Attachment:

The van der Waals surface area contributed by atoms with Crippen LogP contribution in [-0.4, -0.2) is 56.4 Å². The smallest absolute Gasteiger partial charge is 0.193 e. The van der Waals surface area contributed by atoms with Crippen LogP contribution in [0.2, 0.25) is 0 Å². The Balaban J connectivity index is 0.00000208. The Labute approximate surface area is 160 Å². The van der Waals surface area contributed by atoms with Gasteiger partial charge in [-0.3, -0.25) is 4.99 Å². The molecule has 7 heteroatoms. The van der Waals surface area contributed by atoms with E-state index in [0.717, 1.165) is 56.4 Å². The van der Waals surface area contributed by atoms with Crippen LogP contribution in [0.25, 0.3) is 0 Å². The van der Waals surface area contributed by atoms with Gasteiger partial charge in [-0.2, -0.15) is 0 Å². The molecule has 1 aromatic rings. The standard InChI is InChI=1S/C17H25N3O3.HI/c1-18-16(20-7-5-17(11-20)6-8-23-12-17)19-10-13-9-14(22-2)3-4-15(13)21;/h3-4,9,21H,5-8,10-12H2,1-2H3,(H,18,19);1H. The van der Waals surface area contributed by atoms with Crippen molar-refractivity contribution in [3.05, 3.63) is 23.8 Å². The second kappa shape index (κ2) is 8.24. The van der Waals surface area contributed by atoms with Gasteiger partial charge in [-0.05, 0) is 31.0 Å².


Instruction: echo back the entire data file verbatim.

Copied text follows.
The van der Waals surface area contributed by atoms with Crippen LogP contribution in [-0.4, -0.2) is 56.4 Å². The smallest absolute Gasteiger partial charge is 0.193 e. The van der Waals surface area contributed by atoms with Crippen LogP contribution in [0.2, 0.25) is 0 Å². The Balaban J connectivity index is 0.00000208. The Labute approximate surface area is 160 Å². The van der Waals surface area contributed by atoms with Gasteiger partial charge in [-0.3, -0.25) is 4.99 Å². The molecule has 7 heteroatoms. The van der Waals surface area contributed by atoms with E-state index in [0.717, 1.165) is 56.4 Å². The van der Waals surface area contributed by atoms with Crippen LogP contribution in [0.25, 0.3) is 0 Å². The van der Waals surface area contributed by atoms with Gasteiger partial charge in [-0.2, -0.15) is 0 Å². The molecule has 1 aromatic rings. The standard InChI is InChI=1S/C17H25N3O3.HI/c1-18-16(20-7-5-17(11-20)6-8-23-12-17)19-10-13-9-14(22-2)3-4-15(13)21;/h3-4,9,21H,5-8,10-12H2,1-2H3,(H,18,19);1H. The van der Waals surface area contributed by atoms with Crippen molar-refractivity contribution in [3.05, 3.63) is 23.8 Å². The second kappa shape index (κ2) is 8.24. The van der Waals surface area contributed by atoms with Gasteiger partial charge in [-0.05, 0) is 31.0 Å².